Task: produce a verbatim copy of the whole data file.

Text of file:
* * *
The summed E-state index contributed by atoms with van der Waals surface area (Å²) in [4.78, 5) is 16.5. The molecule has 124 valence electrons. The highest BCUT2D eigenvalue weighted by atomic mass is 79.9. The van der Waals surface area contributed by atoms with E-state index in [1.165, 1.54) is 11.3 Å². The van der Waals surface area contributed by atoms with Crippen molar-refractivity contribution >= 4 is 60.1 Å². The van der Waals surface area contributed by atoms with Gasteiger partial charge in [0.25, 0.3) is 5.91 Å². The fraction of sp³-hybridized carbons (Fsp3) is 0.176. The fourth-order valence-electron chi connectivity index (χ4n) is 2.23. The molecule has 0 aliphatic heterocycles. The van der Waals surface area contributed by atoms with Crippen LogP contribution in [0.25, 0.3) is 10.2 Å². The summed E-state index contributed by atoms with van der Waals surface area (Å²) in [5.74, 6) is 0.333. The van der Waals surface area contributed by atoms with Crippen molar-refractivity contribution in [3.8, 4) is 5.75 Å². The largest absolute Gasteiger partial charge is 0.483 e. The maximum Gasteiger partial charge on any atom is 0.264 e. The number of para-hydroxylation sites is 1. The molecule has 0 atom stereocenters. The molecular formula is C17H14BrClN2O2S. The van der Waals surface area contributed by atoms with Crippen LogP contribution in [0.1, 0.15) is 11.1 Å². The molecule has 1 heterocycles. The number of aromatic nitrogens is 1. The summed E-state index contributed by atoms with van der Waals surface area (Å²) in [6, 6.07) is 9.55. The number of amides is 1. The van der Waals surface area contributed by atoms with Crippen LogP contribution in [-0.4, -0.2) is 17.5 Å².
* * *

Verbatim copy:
The summed E-state index contributed by atoms with van der Waals surface area (Å²) in [4.78, 5) is 16.5. The molecule has 124 valence electrons. The highest BCUT2D eigenvalue weighted by atomic mass is 79.9. The van der Waals surface area contributed by atoms with E-state index in [1.165, 1.54) is 11.3 Å². The van der Waals surface area contributed by atoms with Crippen molar-refractivity contribution >= 4 is 60.1 Å². The van der Waals surface area contributed by atoms with Gasteiger partial charge in [0.25, 0.3) is 5.91 Å². The fraction of sp³-hybridized carbons (Fsp3) is 0.176. The fourth-order valence-electron chi connectivity index (χ4n) is 2.23. The molecule has 0 aliphatic heterocycles. The van der Waals surface area contributed by atoms with Crippen LogP contribution in [0.25, 0.3) is 10.2 Å². The summed E-state index contributed by atoms with van der Waals surface area (Å²) in [5.74, 6) is 0.333. The van der Waals surface area contributed by atoms with Crippen molar-refractivity contribution in [3.8, 4) is 5.75 Å². The largest absolute Gasteiger partial charge is 0.483 e. The maximum Gasteiger partial charge on any atom is 0.264 e. The number of para-hydroxylation sites is 1. The molecule has 0 atom stereocenters. The molecular formula is C17H14BrClN2O2S. The van der Waals surface area contributed by atoms with Crippen LogP contribution in [0.1, 0.15) is 11.1 Å². The molecule has 1 heterocycles. The number of aromatic nitrogens is 1. The summed E-state index contributed by atoms with van der Waals surface area (Å²) in [6, 6.07) is 9.55. The number of amides is 1. The van der Waals surface area contributed by atoms with Crippen LogP contribution in [-0.4, -0.2) is 17.5 Å².